Books Of Sporting, Travel, And Adventure In countries Little
Known To The Average Reader Naturally Fall In two
Classes-Neither, With A Very Few Exceptions, Of Great Value. One
Class Is Perhaps The Logical Result Of The Other.
Of The First Type Is The Book That Is Written To Make The Most Of
Far Travels, To Extract From Adventure The Last Thrill, To
Impress The Awestricken Reader With A Full Sense Of The Danger
And Hardship The Writer Has Undergone. Thus, If The Latter Takes
Out Quite An Ordinary Routine Permit To Go Into Certain
Districts, He Makes The Most Of Travelling in "Closed territory,"
Implying that He Has Obtained an Especial Privilege, And Has
Penetrated where Few Have Gone Before Him. As A Matter Of Fact,
The Permit Is Issued merely That The Authorities May Keep Track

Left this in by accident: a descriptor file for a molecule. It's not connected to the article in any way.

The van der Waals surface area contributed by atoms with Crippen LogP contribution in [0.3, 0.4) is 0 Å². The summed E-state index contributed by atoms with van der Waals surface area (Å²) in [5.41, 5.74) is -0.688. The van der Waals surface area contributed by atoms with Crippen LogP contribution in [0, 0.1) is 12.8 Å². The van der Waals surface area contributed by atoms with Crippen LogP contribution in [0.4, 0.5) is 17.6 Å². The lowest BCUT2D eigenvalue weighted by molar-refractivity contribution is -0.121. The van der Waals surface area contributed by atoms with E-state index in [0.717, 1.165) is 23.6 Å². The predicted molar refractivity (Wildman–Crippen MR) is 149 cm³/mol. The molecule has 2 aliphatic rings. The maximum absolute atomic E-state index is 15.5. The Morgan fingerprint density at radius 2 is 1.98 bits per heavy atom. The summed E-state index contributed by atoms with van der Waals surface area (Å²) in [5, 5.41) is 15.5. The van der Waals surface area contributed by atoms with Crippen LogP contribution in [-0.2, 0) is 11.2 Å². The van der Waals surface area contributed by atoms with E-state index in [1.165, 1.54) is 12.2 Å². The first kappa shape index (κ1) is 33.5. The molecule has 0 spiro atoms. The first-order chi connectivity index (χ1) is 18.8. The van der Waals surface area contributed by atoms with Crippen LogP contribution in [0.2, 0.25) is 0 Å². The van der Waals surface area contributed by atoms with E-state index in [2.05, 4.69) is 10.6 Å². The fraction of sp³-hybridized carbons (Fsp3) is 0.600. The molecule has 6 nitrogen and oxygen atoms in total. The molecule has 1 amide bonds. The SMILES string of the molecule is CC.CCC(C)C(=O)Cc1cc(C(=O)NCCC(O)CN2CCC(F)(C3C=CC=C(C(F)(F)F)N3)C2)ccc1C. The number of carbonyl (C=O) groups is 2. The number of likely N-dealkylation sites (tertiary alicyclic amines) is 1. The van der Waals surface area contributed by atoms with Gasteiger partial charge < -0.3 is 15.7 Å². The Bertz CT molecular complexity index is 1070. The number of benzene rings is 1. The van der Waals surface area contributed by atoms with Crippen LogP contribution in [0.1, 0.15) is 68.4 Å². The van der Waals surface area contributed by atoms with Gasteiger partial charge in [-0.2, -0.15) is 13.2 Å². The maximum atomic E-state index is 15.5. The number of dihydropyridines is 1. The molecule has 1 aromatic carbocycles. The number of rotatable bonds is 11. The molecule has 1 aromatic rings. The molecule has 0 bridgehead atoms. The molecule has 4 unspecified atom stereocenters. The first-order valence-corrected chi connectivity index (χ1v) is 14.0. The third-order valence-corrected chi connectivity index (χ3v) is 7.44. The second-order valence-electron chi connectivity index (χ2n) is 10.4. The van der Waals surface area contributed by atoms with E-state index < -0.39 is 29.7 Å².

Of Who Is Where. Anybody Can Get One. This Class Of Writer Tells
Of Shooting beasts At Customary Ranges Of Four And Five Hundred
Yards. I Remember One In especial Who Airily And As A Matter Of
Fact Killed all His Antelope At Such Ranges. Most Men Have Shot
Occasional Beasts At A Quarter Mile Or So, But Not Airily Nor As
A Matter Of Fact: Rather With Thanksgiving and A Certain Amount
Of Surprise. The Gentleman Of Whom I Speak Mentioned getting an
Eland At Seven Hundred and Fifty Yards. By Chance I Happened to
Mention This To A Native Africander.